The chances that you will be dead-on with your website specs or the business model are slim. If you are running a software service, there is more to the technology than just your website code. Increased client size will require code and hardware improvements eventually; unless you spend a lot more of your money up front.

answered Sep 1 '10 at 04:20
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Jeff O
6,169 points
  • Thanks Jeff, I appreciate the insight! – Jeff 8 years ago
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As Jeff said, there are many companies that do exactly that - build websites and applications for other businesses. To determine whether or not they can build what you need, ask to look at some previous projects they've worked on.

A quote on development costs is usually free. If you're going to have to sit down with them for long lengths of time to determine what exactly it is you're trying to accomplish, expect to pay for their time.

If you go with a technnical co-founder, then you'll need to know in advance how to filter out a good partner from a bad one (there's more than chemistry or technical know-how). You will also be giving up equity, but saving yourself the development costs. There is also likely to be more on-going development needed once the project is "finished", so don't be surprised when what you might consider routine maintenance is actually a full-time job.

If you need referals to some companies, get in touch with me directly and I'd be happy to pass on the names of some such businesses I've worked with before.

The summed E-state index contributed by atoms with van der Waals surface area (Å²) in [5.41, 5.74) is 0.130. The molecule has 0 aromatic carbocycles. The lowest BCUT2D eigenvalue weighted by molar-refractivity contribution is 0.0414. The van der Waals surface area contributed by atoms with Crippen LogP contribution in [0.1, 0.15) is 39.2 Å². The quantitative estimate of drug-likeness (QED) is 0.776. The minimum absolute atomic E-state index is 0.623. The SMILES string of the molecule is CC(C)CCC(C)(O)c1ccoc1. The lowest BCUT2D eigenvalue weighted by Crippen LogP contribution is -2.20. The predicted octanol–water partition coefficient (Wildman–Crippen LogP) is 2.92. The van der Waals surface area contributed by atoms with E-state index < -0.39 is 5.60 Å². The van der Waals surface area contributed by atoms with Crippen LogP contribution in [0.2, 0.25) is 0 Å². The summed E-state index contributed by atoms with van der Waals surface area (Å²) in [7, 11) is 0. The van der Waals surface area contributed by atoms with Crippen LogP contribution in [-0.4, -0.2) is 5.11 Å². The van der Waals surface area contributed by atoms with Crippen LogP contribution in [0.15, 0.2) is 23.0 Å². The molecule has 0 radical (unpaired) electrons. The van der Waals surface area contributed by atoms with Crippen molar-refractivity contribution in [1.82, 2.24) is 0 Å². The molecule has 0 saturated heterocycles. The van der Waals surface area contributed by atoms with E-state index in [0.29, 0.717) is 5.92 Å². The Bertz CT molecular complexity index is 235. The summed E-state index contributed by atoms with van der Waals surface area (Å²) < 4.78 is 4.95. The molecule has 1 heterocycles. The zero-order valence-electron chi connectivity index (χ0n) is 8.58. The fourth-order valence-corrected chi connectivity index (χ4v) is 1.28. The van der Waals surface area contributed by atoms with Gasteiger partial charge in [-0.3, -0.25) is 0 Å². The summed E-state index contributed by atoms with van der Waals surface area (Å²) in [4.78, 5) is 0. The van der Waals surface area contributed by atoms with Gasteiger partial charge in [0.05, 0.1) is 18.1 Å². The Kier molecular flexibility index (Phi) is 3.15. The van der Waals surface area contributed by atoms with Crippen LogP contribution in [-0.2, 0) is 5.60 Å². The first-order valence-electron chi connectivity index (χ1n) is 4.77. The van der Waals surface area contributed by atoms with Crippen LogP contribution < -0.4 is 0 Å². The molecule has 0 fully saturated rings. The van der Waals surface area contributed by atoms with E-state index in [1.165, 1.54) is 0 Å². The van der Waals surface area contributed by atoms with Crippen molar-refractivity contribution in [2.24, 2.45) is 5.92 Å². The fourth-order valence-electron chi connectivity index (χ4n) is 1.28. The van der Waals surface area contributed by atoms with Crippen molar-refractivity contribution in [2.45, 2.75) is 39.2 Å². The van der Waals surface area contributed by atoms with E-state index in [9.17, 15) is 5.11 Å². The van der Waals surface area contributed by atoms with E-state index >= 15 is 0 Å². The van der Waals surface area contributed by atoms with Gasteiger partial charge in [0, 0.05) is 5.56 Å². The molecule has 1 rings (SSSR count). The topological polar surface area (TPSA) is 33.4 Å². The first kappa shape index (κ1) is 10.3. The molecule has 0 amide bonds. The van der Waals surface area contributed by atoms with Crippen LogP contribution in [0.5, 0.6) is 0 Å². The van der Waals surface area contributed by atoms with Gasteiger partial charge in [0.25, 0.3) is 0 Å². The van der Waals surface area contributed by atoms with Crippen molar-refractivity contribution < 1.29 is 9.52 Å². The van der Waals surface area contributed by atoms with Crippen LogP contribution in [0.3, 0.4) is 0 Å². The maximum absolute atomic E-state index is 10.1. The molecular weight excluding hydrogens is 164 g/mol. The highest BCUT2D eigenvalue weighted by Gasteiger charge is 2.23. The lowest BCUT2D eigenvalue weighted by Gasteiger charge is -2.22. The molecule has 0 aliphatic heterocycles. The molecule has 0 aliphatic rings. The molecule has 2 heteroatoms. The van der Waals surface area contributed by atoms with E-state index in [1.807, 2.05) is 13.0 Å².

answered Sep 1 '10 at 10:44
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Elie
4,692 points
  • Thanks Elie, I appreciate the response. I might get in contact with you shortly to get an idea of companies that do this sort of thing. Too be honest, I would have no idea where to start. Not even an idea of what keywords to use in Google to identify what I'm looking to do, haha. – Jeff 8 years ago
  • Happy to help - it's what I do! Please do get in touch. – Elie 8 years ago
  • Hello, as Elie mentions, quotes from companies building software are generally free. I work for a company that does this type of work, and I can tell you from personal experience that the initial development is just the beginning. If you go with outsourcing the development, find a company that understands your mission and don't just go with the low bid. In software development, as in all things, you get what you pay for. – Larry Smithmier 8 years ago
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And without being paranoid you need to do it in a way that your idea can not be stolen.

answered Sep 1 '10 at 11:06
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User3776
172 points
  • Good point, Adam. However, the site/application would not be able to function without my expertise and unique knowledge in the field. The application/site isn't so much new technology, just a better way for customers to interact with my services and an easier way for me to scale. This is partially why I don't want to go the co-founder route. I appreciate the forewarning – Jeff 8 years ago